Auto focus

Steering clear of scooters

Murali Gopalan | Updated on August 21, 2014 Published on August 21, 2014

Rajiv Bajaj, Managing Director, Bajaj Auto Ltd - PAUL NORONHA

Rajiv Bajaj, MD, Bajaj Auto, talks about why being a specialist manufacturer makes sense

It is a question that is constantly posed to Rajiv Bajaj when he meets the media. And each time the Managing Director of Bajaj Auto explains why he has no intention of getting into the scooter segment.

Last fortnight, he went into unusually great lengths to elaborate on the product strategy. The occasion was the launch of the all-new Discover 150, the commuter brand that has been losing market share for a while now to Hero’s formidable Splendor and Passion models, but also to Honda’s Activa. The scooter is comfortably clocking over 1.8 lakh units each month, more than twice the Discover’s numbers.

Broad horizons

Rajiv Bajaj is only too aware of this chasm in the commuter space but drives homes the point that his company’s business goes beyond India. It is already the largest exporter with over 1.3 million bikes last fiscal of which shipments to Nigeria take up half a million units. Colombia follows with two lakh units with Bangladesh and the Philippines nearly at one lakh bikes apiece.

It is quite likely that Bajaj Auto’s international business, which already accounts for 45 per cent of volumes, could grow even more rapidly in the coming years and surpass domestic numbers. The company already has a 10 per cent global share in bikes and this could get a further boost with the help of partners, KTM of Austria (in which Bajaj Auto owns 48 per cent) and Kawasaki Motor. Leveraging these alliances will cover a significant part of the ASEAN region as well as Europe, Japan, the US and Latin America.

From its MD’s point of view, this global vision can be made a reality only by staying true to the bike space and not get distracted with scooters even if this means more numbers. “Being a specialist gives us the chance to be the best in the world. During a downturn, it makes sense to make a better bike and not a scooter,” he said at the launch.

Carving a niche

This puts in perspective his reason to pursue with Brand Discover even though it has been steadily losing market share. Bajaj believes the fault lies with the company in not creating a stronger mindset on the lines of what it so successfully achieved with the Pulsar. This is why, he adds, the Discover 150 could make the difference with features such as a mono-shock suspension, petal disc brakes and tubeless tyres.

“Our job is to create categories in motorcycles,” Bajaj declares, a clear message that there is no point being a ‘me too’ player. This was the premise for the launch of the Discover brand a decade ago with the 125cc commuter, a breakaway from the traditional 100cc association. It was the right brand strategy except that a detour occurred in the form of the XCD 125 which took away the attention from the Discover.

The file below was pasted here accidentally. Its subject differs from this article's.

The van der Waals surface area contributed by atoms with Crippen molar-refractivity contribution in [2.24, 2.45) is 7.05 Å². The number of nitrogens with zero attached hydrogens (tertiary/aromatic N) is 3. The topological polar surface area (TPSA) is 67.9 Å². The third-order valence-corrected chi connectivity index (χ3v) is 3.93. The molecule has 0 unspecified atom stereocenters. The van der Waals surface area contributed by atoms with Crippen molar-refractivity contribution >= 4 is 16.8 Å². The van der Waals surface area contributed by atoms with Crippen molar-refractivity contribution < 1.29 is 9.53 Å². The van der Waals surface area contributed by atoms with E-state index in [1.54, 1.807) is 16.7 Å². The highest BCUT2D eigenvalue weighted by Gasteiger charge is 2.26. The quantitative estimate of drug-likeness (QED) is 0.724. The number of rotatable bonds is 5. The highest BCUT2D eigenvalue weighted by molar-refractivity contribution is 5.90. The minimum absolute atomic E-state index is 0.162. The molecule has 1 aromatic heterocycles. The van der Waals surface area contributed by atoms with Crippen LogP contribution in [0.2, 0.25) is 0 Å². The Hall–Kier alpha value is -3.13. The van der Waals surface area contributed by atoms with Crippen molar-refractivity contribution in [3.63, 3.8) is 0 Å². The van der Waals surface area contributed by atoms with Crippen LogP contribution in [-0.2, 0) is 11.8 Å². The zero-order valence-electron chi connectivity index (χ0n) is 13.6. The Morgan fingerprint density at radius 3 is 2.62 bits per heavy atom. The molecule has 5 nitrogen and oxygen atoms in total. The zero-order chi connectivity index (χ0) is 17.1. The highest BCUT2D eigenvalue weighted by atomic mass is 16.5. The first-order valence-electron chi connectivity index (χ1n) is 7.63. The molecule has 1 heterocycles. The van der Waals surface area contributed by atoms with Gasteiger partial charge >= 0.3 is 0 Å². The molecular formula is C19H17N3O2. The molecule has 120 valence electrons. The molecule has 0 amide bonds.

The comeback happened with the Discover back in the saddle in 2009 which paved the way for a strong comeback in the commuter segment. Yet, the last five years have not seen a rapid ramp-up in numbers while brands like the Splendor and Passion are still going strong. Competition has also got more intense with Honda getting into the bike space too .

It is the tepid showing of the Discover which prompts critics to wonder if the company is actually goofing up by not getting into scooters. Bajaj explains why being a specialist manufacturer makes sense as motorcycles accounts for nearly 70 per cent of volumes in the Indian market and 80 per cent in value. The focused strategy has also helped Bajaj Auto become the most profitable Indian automaker with operating margins of over 20 per cent over the last five years.

Rivals acknowledge that this is a script that is working to near perfection despite the Discover’s poor showing. Yet, they are unsure if the company’s dealers would be as ecstatic especially when they see rivals having a field day with scooters. Right from Honda, Hero and TVS Motor to Yamaha, Suzuki and Mahindra, everyone is comfortably riding the scooter wave. “Bajaj dealers would love to be part of this parade too,” a two-wheeler executive says.

Singular focus

With over three million units annually, scooters are a fourth of total two-wheeler sales and continue to grow strongly. Over the next three years, their numbers could nearly double thanks to Honda alone adding 1.2 million units in its Gujarat facility which will be operational towards the second half of next fiscal.

Will this finally prompt Bajaj Auto to throw its hat into the scooter ring? Speculation is rife that it is already working on a product which could be out next year. Perhaps this is a case of too much smoke with no real fire.

Even the most strident supporter of scooters will concede that bikes will rule the roost in India through this decade. After all, they are better equipped to handle longer distances as road connectivity improves in the coming years.

For the moment, Rajiv Bajaj would rather focus on the global arena of motorcycles.

Published on August 21, 2014
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